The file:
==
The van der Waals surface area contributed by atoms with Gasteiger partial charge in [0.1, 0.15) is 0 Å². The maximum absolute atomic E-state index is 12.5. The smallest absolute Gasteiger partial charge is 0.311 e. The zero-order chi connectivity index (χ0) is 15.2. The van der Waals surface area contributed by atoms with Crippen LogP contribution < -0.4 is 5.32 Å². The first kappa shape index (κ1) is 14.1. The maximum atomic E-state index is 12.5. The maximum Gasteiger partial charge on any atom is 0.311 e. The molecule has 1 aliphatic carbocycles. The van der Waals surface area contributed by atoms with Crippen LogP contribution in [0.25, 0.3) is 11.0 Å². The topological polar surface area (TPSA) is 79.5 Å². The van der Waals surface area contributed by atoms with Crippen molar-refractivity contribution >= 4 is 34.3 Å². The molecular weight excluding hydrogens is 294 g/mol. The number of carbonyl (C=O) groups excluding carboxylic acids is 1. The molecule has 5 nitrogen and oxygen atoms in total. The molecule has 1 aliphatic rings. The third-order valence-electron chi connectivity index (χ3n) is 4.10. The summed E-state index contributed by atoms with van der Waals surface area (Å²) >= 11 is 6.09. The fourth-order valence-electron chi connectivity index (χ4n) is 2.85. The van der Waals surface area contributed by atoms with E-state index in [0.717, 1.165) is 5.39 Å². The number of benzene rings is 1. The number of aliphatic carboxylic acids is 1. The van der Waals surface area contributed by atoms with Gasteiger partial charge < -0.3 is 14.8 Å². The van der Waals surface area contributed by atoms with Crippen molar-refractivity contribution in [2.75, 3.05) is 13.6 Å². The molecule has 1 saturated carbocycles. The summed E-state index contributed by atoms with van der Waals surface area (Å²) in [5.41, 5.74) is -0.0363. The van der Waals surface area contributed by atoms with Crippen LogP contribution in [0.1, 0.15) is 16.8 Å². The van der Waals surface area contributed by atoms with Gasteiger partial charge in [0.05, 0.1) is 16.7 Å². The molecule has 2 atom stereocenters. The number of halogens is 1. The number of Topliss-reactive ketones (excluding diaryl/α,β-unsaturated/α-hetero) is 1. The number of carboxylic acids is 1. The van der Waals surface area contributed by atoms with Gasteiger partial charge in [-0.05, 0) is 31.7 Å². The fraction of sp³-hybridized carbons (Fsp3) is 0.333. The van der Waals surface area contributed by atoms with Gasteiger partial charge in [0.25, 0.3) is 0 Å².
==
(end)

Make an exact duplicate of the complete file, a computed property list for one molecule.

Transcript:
The van der Waals surface area contributed by atoms with Gasteiger partial charge in [0.1, 0.15) is 0 Å². The maximum absolute atomic E-state index is 12.5. The smallest absolute Gasteiger partial charge is 0.311 e. The zero-order chi connectivity index (χ0) is 15.2. The van der Waals surface area contributed by atoms with Crippen LogP contribution < -0.4 is 5.32 Å². The first kappa shape index (κ1) is 14.1. The maximum atomic E-state index is 12.5. The maximum Gasteiger partial charge on any atom is 0.311 e. The molecule has 1 aliphatic carbocycles. The van der Waals surface area contributed by atoms with Crippen LogP contribution in [0.25, 0.3) is 11.0 Å². The topological polar surface area (TPSA) is 79.5 Å². The van der Waals surface area contributed by atoms with Crippen molar-refractivity contribution >= 4 is 34.3 Å². The molecular weight excluding hydrogens is 294 g/mol. The number of carbonyl (C=O) groups excluding carboxylic acids is 1. The molecule has 5 nitrogen and oxygen atoms in total. The molecule has 1 aliphatic rings. The third-order valence-electron chi connectivity index (χ3n) is 4.10. The summed E-state index contributed by atoms with van der Waals surface area (Å²) >= 11 is 6.09. The fourth-order valence-electron chi connectivity index (χ4n) is 2.85. The van der Waals surface area contributed by atoms with E-state index in [0.717, 1.165) is 5.39 Å². The number of benzene rings is 1. The number of aliphatic carboxylic acids is 1. The van der Waals surface area contributed by atoms with Gasteiger partial charge < -0.3 is 14.8 Å². The van der Waals surface area contributed by atoms with Crippen molar-refractivity contribution in [2.75, 3.05) is 13.6 Å². The molecule has 1 saturated carbocycles. The summed E-state index contributed by atoms with van der Waals surface area (Å²) in [5.41, 5.74) is -0.0363. The van der Waals surface area contributed by atoms with Crippen LogP contribution in [0.1, 0.15) is 16.8 Å². The van der Waals surface area contributed by atoms with Gasteiger partial charge in [0.05, 0.1) is 16.7 Å². The molecule has 2 atom stereocenters. The number of halogens is 1. The number of Topliss-reactive ketones (excluding diaryl/α,β-unsaturated/α-hetero) is 1. The number of carboxylic acids is 1. The van der Waals surface area contributed by atoms with Gasteiger partial charge in [-0.05, 0) is 31.7 Å². The fraction of sp³-hybridized carbons (Fsp3) is 0.333. The van der Waals surface area contributed by atoms with Gasteiger partial charge in [0.25, 0.3) is 0 Å².